One other thing: If your goal is to learn photography, th first step is to find books with photos inside. The library is the best place. Look at those over sized coffee table books with photos from famous photographers inside. Find the ones you like, find the photographers you like. Then set out to emulate that style.

    Make yourself an asignment to make "four images inthe style of X". You mught have to shoot 100 frames to get four keepers. Run this all the way through your workflow and make four good prints. Then make a new asignment.

    All that said was really just to get you thinking differently then simply following the crowd. Seriously I'd think you'd want to get a used, entry level DSLR for no more then $250. Then start shooting some self-asinments and attempt to learn the styles of photos you've found in books wit the DSLR. You could get started with film for under $100 but you'd have to learn a LOT more before you could make the first image. Digital is technically far simpler and you can start with near zero study.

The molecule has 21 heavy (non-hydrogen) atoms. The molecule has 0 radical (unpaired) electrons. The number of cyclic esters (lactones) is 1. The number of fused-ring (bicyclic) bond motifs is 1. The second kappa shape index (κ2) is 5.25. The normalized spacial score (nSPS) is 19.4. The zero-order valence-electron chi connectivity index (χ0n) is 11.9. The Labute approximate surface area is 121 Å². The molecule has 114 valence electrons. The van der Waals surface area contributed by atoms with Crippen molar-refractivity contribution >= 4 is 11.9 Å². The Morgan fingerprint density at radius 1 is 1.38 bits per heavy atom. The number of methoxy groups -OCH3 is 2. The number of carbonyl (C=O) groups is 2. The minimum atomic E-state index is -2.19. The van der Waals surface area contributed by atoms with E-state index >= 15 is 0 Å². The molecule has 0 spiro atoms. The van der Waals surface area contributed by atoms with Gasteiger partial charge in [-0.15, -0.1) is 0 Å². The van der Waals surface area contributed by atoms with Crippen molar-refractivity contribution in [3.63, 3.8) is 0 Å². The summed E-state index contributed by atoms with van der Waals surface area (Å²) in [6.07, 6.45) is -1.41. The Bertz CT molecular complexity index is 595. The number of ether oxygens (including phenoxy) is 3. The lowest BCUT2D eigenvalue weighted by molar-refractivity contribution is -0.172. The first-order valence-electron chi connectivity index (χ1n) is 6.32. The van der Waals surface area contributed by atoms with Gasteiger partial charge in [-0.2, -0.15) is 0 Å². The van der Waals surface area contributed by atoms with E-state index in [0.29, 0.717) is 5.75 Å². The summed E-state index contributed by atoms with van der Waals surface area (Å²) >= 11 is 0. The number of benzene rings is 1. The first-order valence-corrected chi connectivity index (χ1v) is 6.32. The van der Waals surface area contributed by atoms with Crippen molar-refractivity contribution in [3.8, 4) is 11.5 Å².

12. Acsom macrumors regular

    Joined:
    Jul 10, 2009
    #12
    I agree 100%, and with ChrisA as well. The very first thing you should do is buy $25 worth of film. It's a hell of a lot cheaper than an entry DSLR or a decent compact digital. It will give you control over the creative aspects of photography, moreso that the compact digitals. And film has the advantage of making you think about every shot. There will be no casually pointing it at the lamp in the corner and firing off the shutter, no 12 frame bursts of the dog asleep on the porch.